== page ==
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‘It’s just disrespectful’: Worcester activists question bishop’s decision to remove school’s Catholic status

Worcester Bishop Robert J. McManus spoke during a conference at Assumption College in Worcester in 2012.Paul Kapteyn

Black and LGBTQ+ activists in Worcester said they were shocked and disappointed by Bishop Robert J. McManus’s decision to revoke the Nativity School of Worcester’s Catholic status because the school flew the Black Lives Matter and gay pride flags.

“How can a religious organization say these things in this day and time? It’s so outdated and shows no compassion, and it’s just disrespectful,” said Parlee Jones, the mother of a Nativity graduate and head of several Black-centered Worcester organizations. “I knew Nativity would do the right thing, but it’s just sad that somebody in that seat of power would say these things out loud in this community.”


On Thursday, McManus declared that the school could no longer call itself Catholic because it continued to display the flags despite his request that they be taken down. The decision came in the midst of Pride Month and days before Juneteenth, a holiday that commemorates the emancipation of enslaved Black people.

McManus imposed three additional restrictions: Nativity can’t sponsor Mass or sacraments, it can’t fund-raise via Worcester’s diocese, and Bishop Emeritus Daniel P. Reilly will be removed from the school’s board of trustees. Nativity’s administration has said they will try to appeal the decision “through the appropriate channels provided by the Church.”

The school, which primarily serves Black and brown children from disadvantaged backgrounds, put up the flags in January 2021 to “express support for making our communities more just and inclusive,” Thomas McKenney, Nativity’s president, said in a statement Wednesday.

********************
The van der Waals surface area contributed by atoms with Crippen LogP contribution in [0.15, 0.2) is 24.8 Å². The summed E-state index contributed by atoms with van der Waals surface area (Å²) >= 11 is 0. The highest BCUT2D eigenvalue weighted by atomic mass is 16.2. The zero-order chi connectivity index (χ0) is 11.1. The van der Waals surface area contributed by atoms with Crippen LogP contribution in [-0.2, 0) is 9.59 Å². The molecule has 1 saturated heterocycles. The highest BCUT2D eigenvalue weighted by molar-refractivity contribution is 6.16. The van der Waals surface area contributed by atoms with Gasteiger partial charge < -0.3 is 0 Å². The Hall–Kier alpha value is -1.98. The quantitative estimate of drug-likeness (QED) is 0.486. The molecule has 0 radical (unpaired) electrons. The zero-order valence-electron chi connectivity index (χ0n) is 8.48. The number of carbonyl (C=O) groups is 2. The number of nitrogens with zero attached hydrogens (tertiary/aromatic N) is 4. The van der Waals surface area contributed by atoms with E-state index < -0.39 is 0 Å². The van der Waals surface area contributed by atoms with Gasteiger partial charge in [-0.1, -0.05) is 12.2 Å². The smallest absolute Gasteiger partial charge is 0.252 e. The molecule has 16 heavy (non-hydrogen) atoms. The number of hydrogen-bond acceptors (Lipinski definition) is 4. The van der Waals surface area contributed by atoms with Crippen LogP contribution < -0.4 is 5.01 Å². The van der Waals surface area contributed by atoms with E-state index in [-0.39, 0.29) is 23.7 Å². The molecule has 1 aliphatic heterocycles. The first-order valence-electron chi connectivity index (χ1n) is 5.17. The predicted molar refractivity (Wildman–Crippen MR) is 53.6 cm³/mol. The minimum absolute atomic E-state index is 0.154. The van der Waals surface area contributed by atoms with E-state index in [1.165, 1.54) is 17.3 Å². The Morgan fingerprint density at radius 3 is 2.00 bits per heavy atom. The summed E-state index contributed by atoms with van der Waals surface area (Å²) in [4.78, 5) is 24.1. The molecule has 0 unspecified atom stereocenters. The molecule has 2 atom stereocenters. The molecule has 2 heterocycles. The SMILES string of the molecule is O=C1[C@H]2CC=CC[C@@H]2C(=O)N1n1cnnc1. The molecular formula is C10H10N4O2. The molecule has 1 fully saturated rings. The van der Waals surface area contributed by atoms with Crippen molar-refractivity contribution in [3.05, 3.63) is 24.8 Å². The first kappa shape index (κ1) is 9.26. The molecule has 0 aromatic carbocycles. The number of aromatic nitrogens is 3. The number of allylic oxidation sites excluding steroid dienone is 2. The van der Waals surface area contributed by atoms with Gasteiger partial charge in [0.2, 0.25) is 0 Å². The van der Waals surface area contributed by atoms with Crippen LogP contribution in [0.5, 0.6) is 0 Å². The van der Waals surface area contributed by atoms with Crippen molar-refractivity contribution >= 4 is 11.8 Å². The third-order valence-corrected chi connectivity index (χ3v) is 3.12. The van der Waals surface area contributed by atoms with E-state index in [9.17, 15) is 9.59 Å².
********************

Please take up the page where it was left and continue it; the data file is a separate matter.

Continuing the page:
McManus voiced concerns with the flags this April, when he released a statement that gay pride flags went against “consistent Catholic teaching that sacramental marriage is between a man and a woman.” The Black Lives Matter flag, he also said, had been co-opted by “factions which also instill broad-brush distrust of police.” He changed his argument on that flag in May, attributing his opposition instead to the movement’s “queer affirming” and “trans affirming” elements.


Many community members have expressed support for Nativity administrators standing their ground, saying their decision to keep the flags up shouldn’t have resulted in backlash.

Several also said they worried that the stance taken by a prominent religious figure could be harmful to youth.

“One of the things that you struggle with when you’re openly gay and Catholic is whether or not there’s a place for you in the church,” said Guillermo Creamer Jr., a 2008 Nativity alumnus who now serves as chair of the Worcester Human Rights Commission.

Creamer said he had been surprised by McManus’s move, which came after a letter in May from Pope Francis to LGBTQ Catholics in which the pope said God “does not disown any of his children.”